Smith had a separate bond hearing Wednesday in Colleton County and received a $5,000 cash surety bond for a meth charge and a personal recognizance bond for a marijuana charge. He was transferred to Hampton County custody Wednesday afternoon, authorities said.
After he was shot September 4, Murdaugh called 911 to report he had been shot on a road in Hampton County, according to SLED, and he was taken to a hospital in Savannah, Georgia.
Authorities initially described Murdaugh’s injury as a “superficial gunshot wound to the head,” though Murdaugh’s attorneys said his skull was fractured in the shooting.
Murdaugh allegedly provided Smith with a firearm and directed Smith to shoot him in the head. Smith admitted Tuesday to being present at the shooting and to disposing of the firearm afterward, the affidavit states.
Murdaugh had represented Smith as his attorney on at least two occasions dating back to 2010, according to court records from the Colleton County 14th Judicial Circuit. He first represented Smith in a personal injury lawsuit that Smith brought against a land management company. Murdaugh is also listed as Smith’s attorney for a 2013 traffic infraction, the court documents show.
Authorities now investigating multiple deaths
Murdaugh’s arrest Thursday is the latest development in what’s become a sprawling, high-profile crime saga unfolding in the southern region of the Palmetto State, where the Murdaugh family has been a powerful legal dynasty for decades.
Over 87 consecutive years, three generations of Murdaughs served as the 14th Circuit Solicitor, an office that controls the prosecutions in Allendale, Beaufort, Colleton, Hampton and Jasper counties.
Tragedy first struck in early June, when Alex Murdaugh’s wife and son, Margaret and 22-year-old Paul, were shot dead outside the family’s home in Islandton, about an hour north of Hilton Head Island, according to SLED. Colleton County Sheriff’s deputies determined both victims had suffered multiple gunshot wounds.
At the time of his death, Paul Murdaugh was facing charges of boating under the influence (BUI), causing great bodily harm and causing death in connection to a 2019 boat crash that claimed the life of 19-year-old Mallory Beach, court records show. Paul had pleaded not guilty and court records show the charges were dropped after his death.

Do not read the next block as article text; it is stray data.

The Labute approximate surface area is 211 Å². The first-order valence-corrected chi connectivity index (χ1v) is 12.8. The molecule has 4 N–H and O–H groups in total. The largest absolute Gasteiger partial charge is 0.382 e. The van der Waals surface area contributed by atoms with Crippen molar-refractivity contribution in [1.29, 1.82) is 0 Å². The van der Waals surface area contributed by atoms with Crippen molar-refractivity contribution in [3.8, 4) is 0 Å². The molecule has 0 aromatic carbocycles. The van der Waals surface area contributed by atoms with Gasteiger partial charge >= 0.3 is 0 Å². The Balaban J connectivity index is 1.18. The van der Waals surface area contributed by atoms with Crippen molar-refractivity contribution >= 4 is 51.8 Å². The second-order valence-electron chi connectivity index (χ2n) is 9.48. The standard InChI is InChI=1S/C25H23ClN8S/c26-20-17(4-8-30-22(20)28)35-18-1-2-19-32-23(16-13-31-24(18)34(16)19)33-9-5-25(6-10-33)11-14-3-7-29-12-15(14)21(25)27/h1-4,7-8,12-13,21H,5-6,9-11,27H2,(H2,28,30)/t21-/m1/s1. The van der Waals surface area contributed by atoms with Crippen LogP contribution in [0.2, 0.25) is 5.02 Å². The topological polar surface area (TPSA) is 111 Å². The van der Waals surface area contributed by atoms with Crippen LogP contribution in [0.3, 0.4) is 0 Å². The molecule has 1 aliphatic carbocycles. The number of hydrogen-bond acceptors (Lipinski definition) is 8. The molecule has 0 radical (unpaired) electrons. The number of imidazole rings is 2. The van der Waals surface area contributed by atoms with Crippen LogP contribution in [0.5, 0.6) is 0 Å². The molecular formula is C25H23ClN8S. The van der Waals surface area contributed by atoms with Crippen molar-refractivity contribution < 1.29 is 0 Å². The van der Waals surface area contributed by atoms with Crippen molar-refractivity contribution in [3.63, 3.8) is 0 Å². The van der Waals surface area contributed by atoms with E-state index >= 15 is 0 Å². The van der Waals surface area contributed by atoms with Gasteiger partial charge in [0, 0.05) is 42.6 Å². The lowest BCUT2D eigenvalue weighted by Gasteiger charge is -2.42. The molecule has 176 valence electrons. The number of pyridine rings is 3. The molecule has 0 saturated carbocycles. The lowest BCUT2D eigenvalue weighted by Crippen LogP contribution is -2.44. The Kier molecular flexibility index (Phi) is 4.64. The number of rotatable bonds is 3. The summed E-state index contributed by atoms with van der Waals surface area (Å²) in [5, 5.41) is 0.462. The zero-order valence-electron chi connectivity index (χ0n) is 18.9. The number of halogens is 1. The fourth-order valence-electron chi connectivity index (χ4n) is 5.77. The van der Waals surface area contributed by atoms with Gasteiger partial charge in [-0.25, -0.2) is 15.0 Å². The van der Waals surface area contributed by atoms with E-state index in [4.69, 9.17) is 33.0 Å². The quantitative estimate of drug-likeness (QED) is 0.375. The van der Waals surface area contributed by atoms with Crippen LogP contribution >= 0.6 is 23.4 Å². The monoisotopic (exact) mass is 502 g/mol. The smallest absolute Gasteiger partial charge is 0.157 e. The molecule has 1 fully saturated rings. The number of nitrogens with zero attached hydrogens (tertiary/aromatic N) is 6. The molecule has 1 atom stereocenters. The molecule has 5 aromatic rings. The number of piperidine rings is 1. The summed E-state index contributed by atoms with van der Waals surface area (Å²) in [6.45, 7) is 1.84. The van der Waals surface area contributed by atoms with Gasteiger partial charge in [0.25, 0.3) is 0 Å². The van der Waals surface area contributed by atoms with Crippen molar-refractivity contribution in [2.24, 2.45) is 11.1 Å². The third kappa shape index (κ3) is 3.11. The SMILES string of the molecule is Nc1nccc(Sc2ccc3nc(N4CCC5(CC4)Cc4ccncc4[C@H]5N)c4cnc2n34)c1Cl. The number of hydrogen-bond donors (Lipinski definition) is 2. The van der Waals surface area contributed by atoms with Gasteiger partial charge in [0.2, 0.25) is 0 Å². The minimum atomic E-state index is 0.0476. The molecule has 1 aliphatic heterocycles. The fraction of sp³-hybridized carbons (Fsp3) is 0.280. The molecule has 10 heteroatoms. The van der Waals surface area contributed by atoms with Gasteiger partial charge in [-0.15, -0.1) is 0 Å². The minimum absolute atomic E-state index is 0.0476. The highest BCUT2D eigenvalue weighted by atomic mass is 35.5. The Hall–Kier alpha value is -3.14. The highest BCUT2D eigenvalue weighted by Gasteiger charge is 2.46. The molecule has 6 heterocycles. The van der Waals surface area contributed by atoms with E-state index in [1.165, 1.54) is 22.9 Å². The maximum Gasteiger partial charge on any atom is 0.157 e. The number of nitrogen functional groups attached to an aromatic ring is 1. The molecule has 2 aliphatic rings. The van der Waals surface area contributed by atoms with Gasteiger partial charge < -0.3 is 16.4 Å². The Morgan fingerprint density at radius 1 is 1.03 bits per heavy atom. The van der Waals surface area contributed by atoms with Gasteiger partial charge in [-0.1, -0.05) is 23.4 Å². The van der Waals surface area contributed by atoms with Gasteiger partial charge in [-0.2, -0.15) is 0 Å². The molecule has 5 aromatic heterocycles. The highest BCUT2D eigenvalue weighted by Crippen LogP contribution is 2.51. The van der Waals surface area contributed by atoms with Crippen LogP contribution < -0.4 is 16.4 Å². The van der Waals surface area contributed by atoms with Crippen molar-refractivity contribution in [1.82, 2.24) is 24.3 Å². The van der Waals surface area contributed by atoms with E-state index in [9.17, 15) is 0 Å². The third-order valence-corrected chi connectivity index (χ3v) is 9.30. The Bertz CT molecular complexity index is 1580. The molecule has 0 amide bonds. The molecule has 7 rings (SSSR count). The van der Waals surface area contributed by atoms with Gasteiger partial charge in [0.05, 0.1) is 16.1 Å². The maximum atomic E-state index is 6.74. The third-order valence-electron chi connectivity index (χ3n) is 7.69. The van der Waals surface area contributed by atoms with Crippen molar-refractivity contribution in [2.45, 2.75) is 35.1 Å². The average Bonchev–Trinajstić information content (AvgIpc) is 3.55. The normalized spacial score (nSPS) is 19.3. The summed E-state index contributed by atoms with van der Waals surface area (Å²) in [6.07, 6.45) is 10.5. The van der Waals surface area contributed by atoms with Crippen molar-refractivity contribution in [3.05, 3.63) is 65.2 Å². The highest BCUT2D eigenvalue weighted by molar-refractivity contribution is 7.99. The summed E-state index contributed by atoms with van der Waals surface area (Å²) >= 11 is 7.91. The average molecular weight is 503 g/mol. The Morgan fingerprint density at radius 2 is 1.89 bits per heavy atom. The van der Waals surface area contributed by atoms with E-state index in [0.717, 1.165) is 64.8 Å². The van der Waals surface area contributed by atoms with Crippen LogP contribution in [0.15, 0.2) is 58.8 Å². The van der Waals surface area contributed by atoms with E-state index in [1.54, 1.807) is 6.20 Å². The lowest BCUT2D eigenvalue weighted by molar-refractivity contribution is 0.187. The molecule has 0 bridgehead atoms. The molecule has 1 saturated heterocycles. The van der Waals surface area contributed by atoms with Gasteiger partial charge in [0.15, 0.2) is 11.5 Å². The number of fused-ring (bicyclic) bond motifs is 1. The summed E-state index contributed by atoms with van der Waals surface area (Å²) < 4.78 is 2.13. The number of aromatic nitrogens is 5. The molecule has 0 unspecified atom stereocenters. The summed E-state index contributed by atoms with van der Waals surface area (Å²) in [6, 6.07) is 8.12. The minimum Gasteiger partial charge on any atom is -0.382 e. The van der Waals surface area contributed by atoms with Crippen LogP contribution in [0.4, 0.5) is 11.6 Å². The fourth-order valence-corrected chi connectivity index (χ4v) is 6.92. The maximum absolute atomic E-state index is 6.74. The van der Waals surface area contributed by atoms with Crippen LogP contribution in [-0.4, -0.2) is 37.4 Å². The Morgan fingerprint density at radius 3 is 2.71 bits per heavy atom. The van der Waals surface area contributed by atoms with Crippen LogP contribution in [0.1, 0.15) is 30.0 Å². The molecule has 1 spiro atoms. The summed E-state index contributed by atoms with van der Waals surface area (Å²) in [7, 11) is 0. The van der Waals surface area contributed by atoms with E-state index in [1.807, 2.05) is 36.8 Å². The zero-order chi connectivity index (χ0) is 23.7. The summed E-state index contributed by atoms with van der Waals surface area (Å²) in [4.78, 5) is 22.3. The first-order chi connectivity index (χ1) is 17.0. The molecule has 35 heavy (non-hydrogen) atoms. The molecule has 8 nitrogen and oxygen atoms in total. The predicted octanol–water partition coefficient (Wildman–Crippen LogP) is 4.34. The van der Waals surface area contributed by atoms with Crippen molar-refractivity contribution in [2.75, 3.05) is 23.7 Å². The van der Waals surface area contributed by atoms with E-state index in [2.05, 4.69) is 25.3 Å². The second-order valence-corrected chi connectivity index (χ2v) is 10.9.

About two weeks after the killings, SLED announced that, based on information gathered in the course of the investigation, it was reopening an investigation into the death of Stephen Smith, a 19-year-old whose body was found on a Hampton County road in 2015.
Then, on Wednesday, SLED said it was opening a criminal probe into the death of the Murdaugh’s housekeeper in February 2018. Gloria Satterfield, who spent more than two decades working for the family, died in what was described as a “trip and fall accident” at the Murdaugh home, according to the attorney representing her estate, Eric Bland.
The investigation was opened, SLED said, at the request of the Hampton County coroner, who highlighted inconsistencies with Satterfield’s stated manner of death, as well as information gathered during SLED’s other ongoing investigations involving Alex Murdaugh.
“The decedent’s death was not reported to the Coroner at the time, nor was an autopsy performed,” the coroner’s request to SLED said. “On the death certificate the manner of death was ruled ‘Natural,’ which is inconsistent with injuries sustained in a trip and fall accident.”
Murdaugh’s shooting September 4 came a day after he resigned from his law firm following allegations he had misappropriated funds. Two days later, he released a statement saying he was entering rehab and that his law license had been suspended.
CNN’s Eric Levenson, Amanda Watts, Gregory Lemos, Melissa Alonso, Caroline Kenny and Christina Maxouris contributed to this report.